A 1956 Porsche 550 RS Spyder (estimate £4,700,000-6,200,000) is the leading car for the 2016 Bonhams Goodwood Revival classic car auction. This unrestored Porsche won the FIVA award for originality at Pebble Beach Concours d’Elegance in 2010. Other highlights at the sale include a 1936 Aston Martin Speed Model “Red Dragon” (estimate £1.6 to £2 million) and a 1965 Ferrari 275 GTB (estimate £1.1 to £1.5 million).
Bonhams Goodwood Revival Sale 2016
Bonhams Goodwood Revival Sale takes place in Chichester, West Sussex, in the UK, on 10 September 2016. The Revival Sale is generally less high profile than the Goodwood Festival of Speed auction but still attracts a variety of beautiful classical cars.
The three highlights for the 2016 Bonhams Goodwood Revival Sale are:
- 1956 Porsche 550 RS Spyder (estimate £4,700,000-6,200,000)
- 1936 Aston Martin Speed Model “Red Dragon” (estimate £1.6 to £2 million)
- 1965 Ferrari 275 GTB (estimate £1.1 to £1.5 million)
Porsche 550 Spyders at Auctions in 2016
A 1956 Porsche 1.5-Litre Type 550/1500 Rennsport Spyder Racing Two Seater with coachwork by Wendler (estimate £4,700,000-6,200,000) is likely to bring the highest result at the 2016 Bonhams Goodwood Revival sale.
This will be the fourth Porsche 550 at public auction thus far in 2016. Previous results were:
- $3,020,000 for a 1955 Porsche 550 Spyder by Wendler at RM Sotheby’s Paris 2016.
- $5,335,000 for a 1955 Porsche 550 Spyder at Gooding Amelia Island 2016.
- Highest bid of $4.2 million for a 1958 Porsche 550A Spyder at RM Sotheby’s Monterey 2016.
1956 Porsche 550 RS Spyder (Bonhams Press Release)
An exceptionally original, never restored yet beautifully preserved 1956 Porsche 550RS Spyder, estimated at £4,700,000-6,200,000, is announced for Bonhams Goodwood Revival Sale, taking place 10 September in Chichester, West Sussex, England.
Mark Osborne, Vice President Motor Cars USA, said, “The 1956 Porsche 550RS Spyder offered is so original, that you could travel back in time 60 years and find it in much the same condition. It’s exactly how a 550 would have looked, smelt and felt like when James Dean famously purchased his example back in 1955.” Dean’s was perhaps the most famous of the 550s; he called his example the ‘Little Bastard’.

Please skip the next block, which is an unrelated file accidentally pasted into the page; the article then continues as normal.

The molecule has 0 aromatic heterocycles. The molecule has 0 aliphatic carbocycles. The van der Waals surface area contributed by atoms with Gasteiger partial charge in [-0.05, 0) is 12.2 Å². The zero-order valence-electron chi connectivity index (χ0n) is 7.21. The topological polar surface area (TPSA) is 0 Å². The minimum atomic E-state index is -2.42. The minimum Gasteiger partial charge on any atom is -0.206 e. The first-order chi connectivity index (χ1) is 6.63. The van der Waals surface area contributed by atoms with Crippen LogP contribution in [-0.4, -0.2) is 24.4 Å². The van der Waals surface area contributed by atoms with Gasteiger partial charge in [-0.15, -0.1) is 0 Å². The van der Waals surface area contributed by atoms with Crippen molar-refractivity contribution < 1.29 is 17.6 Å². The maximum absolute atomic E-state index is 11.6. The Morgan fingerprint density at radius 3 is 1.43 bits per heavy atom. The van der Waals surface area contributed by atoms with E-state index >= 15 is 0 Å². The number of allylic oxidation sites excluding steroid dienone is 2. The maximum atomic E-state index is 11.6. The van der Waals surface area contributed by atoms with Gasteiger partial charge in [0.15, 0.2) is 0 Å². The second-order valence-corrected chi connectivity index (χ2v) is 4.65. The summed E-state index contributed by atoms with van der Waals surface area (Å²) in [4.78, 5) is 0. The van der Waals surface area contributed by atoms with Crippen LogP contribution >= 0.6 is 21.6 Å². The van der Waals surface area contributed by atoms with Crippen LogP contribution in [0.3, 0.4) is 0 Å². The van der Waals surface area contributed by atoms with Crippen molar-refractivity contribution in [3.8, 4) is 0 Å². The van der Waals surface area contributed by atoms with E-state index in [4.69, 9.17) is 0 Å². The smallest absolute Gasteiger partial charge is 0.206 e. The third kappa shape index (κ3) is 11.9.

“Chassis number 550 0090 hasn’t been thrashed around, it’s been well looked after, and even won the FIVA award for originality at Pebble Beach Concours d’Elegance in 2010 – the perfect Porsche. A real time warp, and likely the last one left in such excellent, original condition.”
Launched in 1953 at the Paris Auto Show, the lightweight roadster was the first true competition car to come from the Stuttgart marque. Just 90 550s were built, each featuring a super lightweight aluminum body, with two seats and an open-top. It looked incredible on the road, and even more so at speed on the track.
Throughout the 1950s, the Porsche 550 was one of motor sport’s most dominant race cars, out-performing almost all other models in its class.
American monthly magazine, ‘Road & Track’, said of the model: “The 550 had full road equipment, with lights and so forth, and a top, and enough stamina and ground clearance to compete in rallies – which it did. The bodywork and weather gear qualified the 550 for international sports car races – and Hans Herrmann took first in class and sixth overall in the 550’s first race, the 1954 Mille Miglia…. Herrmann was third overall in that year’s Carrera Pan Americana. There were 75 cars with bigger engines in that race, and Herrmann beat 73 of them…”
The cars were built by Porsche in exclusive numbers. In the US, the model did not qualify as a production sports car, even with its top and road equipment. There weren’t enough of them to be a real road car, according to the governing SCCA (Sports Car Club of America). Unofficially, the same rule makers would later cheerfully confess they kept the Porsche 550s out to give other makes a chance!
These little Porsches were extremely quick in a straight line – having a claimed top speed of some 220km/h – 137mph – and accelerating from 0-100km/h – 62mph – in less than 10 seconds – spectacular indeed with such a small capacity engine in the early 1950s.
The 550 is an icon of 1950s sports car design. It stands today as one of the most collectable cars produced by the Stuttgart marque, with examples appearing in only the finest collections around the world.